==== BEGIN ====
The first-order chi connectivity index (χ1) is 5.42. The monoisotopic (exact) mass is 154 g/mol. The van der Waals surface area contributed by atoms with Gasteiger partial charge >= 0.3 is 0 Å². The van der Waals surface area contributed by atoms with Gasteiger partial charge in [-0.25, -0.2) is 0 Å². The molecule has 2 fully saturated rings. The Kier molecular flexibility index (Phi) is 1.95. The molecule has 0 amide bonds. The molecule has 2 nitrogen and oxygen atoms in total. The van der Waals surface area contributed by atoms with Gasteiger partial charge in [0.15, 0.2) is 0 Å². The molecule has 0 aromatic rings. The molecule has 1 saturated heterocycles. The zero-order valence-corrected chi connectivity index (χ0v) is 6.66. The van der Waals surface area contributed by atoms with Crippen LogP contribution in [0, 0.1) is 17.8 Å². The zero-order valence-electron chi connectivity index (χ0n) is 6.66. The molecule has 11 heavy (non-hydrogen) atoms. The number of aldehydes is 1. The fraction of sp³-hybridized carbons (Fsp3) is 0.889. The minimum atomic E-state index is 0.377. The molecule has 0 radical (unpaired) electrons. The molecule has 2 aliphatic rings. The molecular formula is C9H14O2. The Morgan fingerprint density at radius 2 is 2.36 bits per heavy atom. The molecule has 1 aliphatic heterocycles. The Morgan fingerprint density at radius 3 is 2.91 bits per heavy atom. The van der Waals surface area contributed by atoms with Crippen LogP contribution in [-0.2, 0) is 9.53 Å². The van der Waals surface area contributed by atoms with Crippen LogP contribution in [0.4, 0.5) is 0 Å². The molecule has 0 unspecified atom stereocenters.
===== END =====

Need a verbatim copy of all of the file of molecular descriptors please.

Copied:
The first-order chi connectivity index (χ1) is 5.42. The monoisotopic (exact) mass is 154 g/mol. The van der Waals surface area contributed by atoms with Gasteiger partial charge >= 0.3 is 0 Å². The van der Waals surface area contributed by atoms with Gasteiger partial charge in [-0.25, -0.2) is 0 Å². The molecule has 2 fully saturated rings. The Kier molecular flexibility index (Phi) is 1.95. The molecule has 0 amide bonds. The molecule has 2 nitrogen and oxygen atoms in total. The van der Waals surface area contributed by atoms with Gasteiger partial charge in [0.15, 0.2) is 0 Å². The molecule has 0 aromatic rings. The molecule has 1 saturated heterocycles. The zero-order valence-corrected chi connectivity index (χ0v) is 6.66. The van der Waals surface area contributed by atoms with Crippen LogP contribution in [0, 0.1) is 17.8 Å². The zero-order valence-electron chi connectivity index (χ0n) is 6.66. The molecule has 11 heavy (non-hydrogen) atoms. The number of aldehydes is 1. The fraction of sp³-hybridized carbons (Fsp3) is 0.889. The minimum atomic E-state index is 0.377. The molecule has 0 radical (unpaired) electrons. The molecule has 2 aliphatic rings. The molecular formula is C9H14O2. The Morgan fingerprint density at radius 2 is 2.36 bits per heavy atom. The molecule has 1 aliphatic heterocycles. The Morgan fingerprint density at radius 3 is 2.91 bits per heavy atom. The van der Waals surface area contributed by atoms with Crippen LogP contribution in [-0.2, 0) is 9.53 Å². The van der Waals surface area contributed by atoms with Crippen LogP contribution in [0.4, 0.5) is 0 Å². The molecule has 0 unspecified atom stereocenters.